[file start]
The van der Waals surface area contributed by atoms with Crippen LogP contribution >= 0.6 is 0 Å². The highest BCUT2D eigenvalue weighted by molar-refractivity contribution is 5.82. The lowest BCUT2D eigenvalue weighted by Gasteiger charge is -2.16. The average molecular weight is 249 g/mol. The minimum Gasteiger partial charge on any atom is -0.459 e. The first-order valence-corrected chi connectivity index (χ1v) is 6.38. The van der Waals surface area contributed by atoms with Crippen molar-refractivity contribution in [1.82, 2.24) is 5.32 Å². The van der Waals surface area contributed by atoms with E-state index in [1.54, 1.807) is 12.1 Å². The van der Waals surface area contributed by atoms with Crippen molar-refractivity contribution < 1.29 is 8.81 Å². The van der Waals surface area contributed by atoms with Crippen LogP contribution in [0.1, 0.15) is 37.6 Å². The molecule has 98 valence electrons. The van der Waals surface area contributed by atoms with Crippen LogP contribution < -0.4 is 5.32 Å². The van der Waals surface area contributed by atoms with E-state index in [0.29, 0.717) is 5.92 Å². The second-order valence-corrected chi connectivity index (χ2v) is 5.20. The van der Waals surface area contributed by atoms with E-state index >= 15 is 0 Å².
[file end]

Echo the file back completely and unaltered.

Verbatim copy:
The van der Waals surface area contributed by atoms with Crippen LogP contribution >= 0.6 is 0 Å². The highest BCUT2D eigenvalue weighted by molar-refractivity contribution is 5.82. The lowest BCUT2D eigenvalue weighted by Gasteiger charge is -2.16. The average molecular weight is 249 g/mol. The minimum Gasteiger partial charge on any atom is -0.459 e. The first-order valence-corrected chi connectivity index (χ1v) is 6.38. The van der Waals surface area contributed by atoms with Crippen molar-refractivity contribution in [1.82, 2.24) is 5.32 Å². The van der Waals surface area contributed by atoms with E-state index in [1.54, 1.807) is 12.1 Å². The van der Waals surface area contributed by atoms with Crippen molar-refractivity contribution < 1.29 is 8.81 Å². The van der Waals surface area contributed by atoms with Crippen LogP contribution in [0.1, 0.15) is 37.6 Å². The molecule has 98 valence electrons. The van der Waals surface area contributed by atoms with Crippen LogP contribution < -0.4 is 5.32 Å². The van der Waals surface area contributed by atoms with E-state index in [0.29, 0.717) is 5.92 Å². The second-order valence-corrected chi connectivity index (χ2v) is 5.20. The van der Waals surface area contributed by atoms with E-state index >= 15 is 0 Å².